This is “Step 5: Stay Motivated and Organized and Troubleshoot Your Search”, chapter 9 from the book Job Searching in Six Steps (v. 1.0). For details on it (including licensing), click here.

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Chapter 9 Step 5: Stay Motivated and Organized and Troubleshoot Your Search

Figure 9.1 The Six-Step Job Search Process: Step 5


What Do We Mean by Stay Motivated and Organized and Troubleshoot Your Search?

At this point in your search, you have taken the following four steps:

  1. Identified your targets and have a list of companies, specific departments, and specific people to approach (step 1)
  2. Created your marketing campaign, for example, résumé, cover letter, online profile, and networking pitch, to position yourself to these prospective employers (step 2)
  3. Researched your desired market so that when you talk to people you can have an intelligent and engaging conversation, and they are more likely to help you or hire you (step 3)
  4. Started talking to people, including developing relationships, learning new information, and interviewing for specific roles (step 4)

This chapter will discuss the different types of motivation and strategies for maintaining that motivation, how to develop organizational systems that work best with your style, and ways in which to troubleshoot your search.

Many job seekers slow down at this stage, right when the job search should instead be heating up. The job seeker has fun with the blank slate of targeting—envisioning his or her likes and dislikes. Marketing is tangible, and the job seeker feels productive, diligently putting together a résumé. In addition, a job seeker can read about companies and industries on his or her own schedule, at home, perhaps before bed, or after a tiring day at school or work. Getting in front of other people, however, and going beyond the awkwardness of networking with strangers or near strangers is hard work for a lot of job seekers. Yet this is the meaty part of the search, and a good job search should devote the bulk of time to the networking stage. As a job seeker, you will need to stay motivated throughout your job search, but especially in this critical networking and interviewing phase.

This chapter talks about the two types of motivation you will need and strategies for how to become and stay motivated. You will explore answers to the following questions on motivation:

  • Do you consciously pace yourself for the long haul of a project (in the case of a job search, all six stages)?
  • Does your energy tend to wane after an initial fast start?
  • Do you have the ability to summon your motivation at will for an important event (in the case of a job search, at an interview or key networking meeting)?
  • When you have a final exam, big game, or other high-stakes event, do you just hope you are at your best that day?

With four steps of the job search in full swing, you will be juggling names of companies, names of people, and insights into your target market. As you talk to more and more people, you will find out about other companies and get referrals to additional people to speak with or to specific jobs for which you need to apply. You need a way to stay on top of all this information. If you had been capturing all of this in a to-do list or a journal, your simple list will no longer suffice as the information flow increases.

This chapter covers the two categories of information that need to be organized and strategies for how to develop organization systems that work for your style:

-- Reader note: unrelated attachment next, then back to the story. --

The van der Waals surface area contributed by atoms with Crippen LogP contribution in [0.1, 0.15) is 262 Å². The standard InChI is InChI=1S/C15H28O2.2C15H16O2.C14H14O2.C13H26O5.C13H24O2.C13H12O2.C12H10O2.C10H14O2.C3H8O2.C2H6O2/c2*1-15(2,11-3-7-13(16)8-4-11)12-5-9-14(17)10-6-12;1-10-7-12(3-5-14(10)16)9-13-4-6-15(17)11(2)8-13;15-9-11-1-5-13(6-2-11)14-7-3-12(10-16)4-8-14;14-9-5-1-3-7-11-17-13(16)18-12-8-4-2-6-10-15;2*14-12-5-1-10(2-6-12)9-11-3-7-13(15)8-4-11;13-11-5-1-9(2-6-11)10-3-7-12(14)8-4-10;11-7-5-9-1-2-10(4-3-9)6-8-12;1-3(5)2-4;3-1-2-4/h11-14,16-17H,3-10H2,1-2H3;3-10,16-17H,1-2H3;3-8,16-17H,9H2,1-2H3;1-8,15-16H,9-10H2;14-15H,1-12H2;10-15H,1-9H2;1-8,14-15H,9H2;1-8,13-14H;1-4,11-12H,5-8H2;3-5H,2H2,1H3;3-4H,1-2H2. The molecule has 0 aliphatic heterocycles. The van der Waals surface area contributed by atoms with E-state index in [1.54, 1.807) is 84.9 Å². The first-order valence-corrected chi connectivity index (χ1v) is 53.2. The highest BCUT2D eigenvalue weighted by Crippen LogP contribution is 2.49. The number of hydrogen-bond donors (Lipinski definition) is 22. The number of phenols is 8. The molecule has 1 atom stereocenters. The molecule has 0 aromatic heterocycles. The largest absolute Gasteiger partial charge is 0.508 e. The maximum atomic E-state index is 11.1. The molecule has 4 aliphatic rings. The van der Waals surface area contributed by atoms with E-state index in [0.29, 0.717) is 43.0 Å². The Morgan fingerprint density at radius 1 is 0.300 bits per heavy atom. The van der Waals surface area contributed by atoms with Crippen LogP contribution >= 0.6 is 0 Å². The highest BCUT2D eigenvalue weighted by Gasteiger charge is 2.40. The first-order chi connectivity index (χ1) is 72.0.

• Do you have a system for organizing your network of contacts?
  • Do you have a plan for how you will incorporate new job leads into your existing contacts?
  • How do you keep track of long-term projects with lots of sequential steps but also lots of revisions (such as a job search)?
  • How do you schedule and remind yourself of follow-up actions for long-term projects?

Finally, the networking phase is the time the job seeker tests the market. While you are thinking about companies and industries as you set your targets, create your market, and conduct your research, you don’t actually put yourself in front of companies or other prospects until you reach the networking phase. Once you start networking, you will get your first market reaction. Your feedback might be anything from “Wow, where have you been all my life? We need to hire you right away!” to “Thanks for contacting us. We’ll get back to you if you are a match with any of our openings.” You might even end up with no response at all.

This chapter includes what problems you may encounter and ways to troubleshoot your search:

  • Are your inquiries leading to networking meetings and interviews?
  • Are your networking meetings and interviews leading to callbacks for additional interviews or referrals to other opportunities?
  • Are you getting offers?

To stay motivated and organized and troubleshoot your search is a stand-alone, critical step in your job search that warrants your attention and prioritization. We place this step in the fifth position for several reasons:

  • You need the data from the earlier steps to have something to organize.
  • You need results and market reaction to troubleshoot.
  • It is typically later in your process that the need to deliberately focus on motivation comes into play.

Many job seekers neglect this step, assuming that lists upon lists will be enough to stay organized. You might assume that motivation comes naturally, or perhaps that the financial or peer pressure of having to secure a job will be enough to motivate you. It might not occur to you to go looking for problems in your job search. But the proactive job seeker is deliberate about all elements of his or her search and, therefore, deliberately harnesses motivation, creates the systems and other support required to stay organized, and identifies and fixes problems throughout the job search.